The Poetry of Sue Van Colle
read by Oscar Jones and the author
Sue has been involved in the creative arts all her life, apparently singing the ends of musical phrases while lying in a pram. Her musical parents organised piano and ballet lessons for her when she was four years old and shortly afterwards Sue began writing songs, and poems, eventually organising the latter as an ‘anthology’ in matching notebooks. Despite the enthusiasm and praise given by various teachers of art, piano and composition (and these included Harold Craxton, and later Phyllis Sellick and Joseph Horovitz) Sue felt depressed and not only opted out of school when 14, but walked away from developing any of her talents.
When 17, however, some University-bound friends were astonished she hadn’t applied to do a degree and gave her a pin to stick in a map while blindfolded. The pin hit Berkshire so she went to the University of Reading where she gained a BA (Hons) in music. She floated off afterwards doing an assortment of jobs including driving a milk-float and selling a musical device called ‘PIANOMATE’. From 1975 onwards, almost by default, Sue worked as an MD in Fringe Theatre notably for Entertainment Machine (David McGillivray and Walter Zerlin Junior) and ‘Green Fields and Far Away’ run by Roland Jaquarello.
Briefly at the Royal College of Music studying electronic music with Tristram Cary, one lull in theatre work saw her undertaking a diploma course in Music Therapy at Southlands College, Roehampton. After gaining her professional qualification, she worked as a Music Therapist from 1985 to 2010 in diverse clinical fields. The reactions of severely and multiply disabled young people to interactive music therapy was so amazing to Sue she embarked on original research to investigate what prompted their active involvement, gaining a PhD in 2003.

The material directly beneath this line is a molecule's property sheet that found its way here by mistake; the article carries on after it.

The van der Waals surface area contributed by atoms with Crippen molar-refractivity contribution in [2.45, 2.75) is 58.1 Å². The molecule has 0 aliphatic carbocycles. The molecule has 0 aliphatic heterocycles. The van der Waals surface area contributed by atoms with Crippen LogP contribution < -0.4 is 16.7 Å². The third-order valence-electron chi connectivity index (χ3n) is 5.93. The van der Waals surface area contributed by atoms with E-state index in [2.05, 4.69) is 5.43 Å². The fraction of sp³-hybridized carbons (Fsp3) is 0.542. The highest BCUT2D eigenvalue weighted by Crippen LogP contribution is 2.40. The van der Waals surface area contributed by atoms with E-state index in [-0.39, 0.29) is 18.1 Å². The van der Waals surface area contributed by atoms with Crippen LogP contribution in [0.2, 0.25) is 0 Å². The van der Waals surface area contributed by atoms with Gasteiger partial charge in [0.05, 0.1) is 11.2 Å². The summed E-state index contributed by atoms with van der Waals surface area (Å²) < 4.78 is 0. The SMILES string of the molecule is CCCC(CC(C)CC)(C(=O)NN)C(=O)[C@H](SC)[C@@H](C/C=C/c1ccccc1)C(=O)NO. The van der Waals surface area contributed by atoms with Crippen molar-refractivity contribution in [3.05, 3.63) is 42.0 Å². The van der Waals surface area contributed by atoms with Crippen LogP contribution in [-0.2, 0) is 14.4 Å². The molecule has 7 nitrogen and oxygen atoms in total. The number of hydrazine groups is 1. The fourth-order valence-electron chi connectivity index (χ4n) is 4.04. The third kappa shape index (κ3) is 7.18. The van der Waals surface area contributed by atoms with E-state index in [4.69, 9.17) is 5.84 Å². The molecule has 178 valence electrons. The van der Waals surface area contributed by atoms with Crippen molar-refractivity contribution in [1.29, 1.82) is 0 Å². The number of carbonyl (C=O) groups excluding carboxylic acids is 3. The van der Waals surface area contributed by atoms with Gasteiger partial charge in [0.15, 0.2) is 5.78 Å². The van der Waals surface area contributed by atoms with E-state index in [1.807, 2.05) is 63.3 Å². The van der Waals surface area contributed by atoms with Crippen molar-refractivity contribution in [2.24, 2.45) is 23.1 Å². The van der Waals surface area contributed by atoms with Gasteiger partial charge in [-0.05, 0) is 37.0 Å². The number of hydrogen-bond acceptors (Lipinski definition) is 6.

Health problems that affected Sue’s mobility resulted in her needing knee replacements, toe and spinal surgery. While recuperating from these operations, she decided it was time to ‘come out her teapot’ as she called it and allow some of her compositions and songs to be heard. In a rather Zen and naive way she put together her material as a quasi musical with the help of John Heath, an ROH chorus opera singer. It was called ‘LOOKING FOR YOU’ and was performed at Burgh House, Palmers Green United Reformed Church and Pentameters in Hampstead. Sue is currently working on developing its story so it can be a full-length musical.
During all these years – 1951 to the present day – Sue constantly wrote short stories and poems. They were part of her personal world, and only one was ever submitted for publication in the early 60s at the instigation of a friend of her parents. It was actually published in a poetry journal called Unicorn, who paid a guinea for it. Sue received a similar amount for a song called ONE SUMMER that Jimmy Phillips bought in the early 70s. She is overflowing with lack of money from her creations…
Since the age of 70, Sue has had a re-think about life and is at last relishing being alive. So when by chance, in the Autumn of 2019, Sue met a well-known figure in the theatre world who asked if she wrote poetry (after hearing and reading the lyrics of her songs) she nodded her head and fished out her crumpled pieces of paper on which her poems were written. Within a short space of time, the actor/director Oscar Jones booked her in at The Gatehouse Highgate for a poetry reading. Now to see what impact her ‘new’ poems will make!
Saturday 23rd November at 3.00pm
£15 (£13 concessions)
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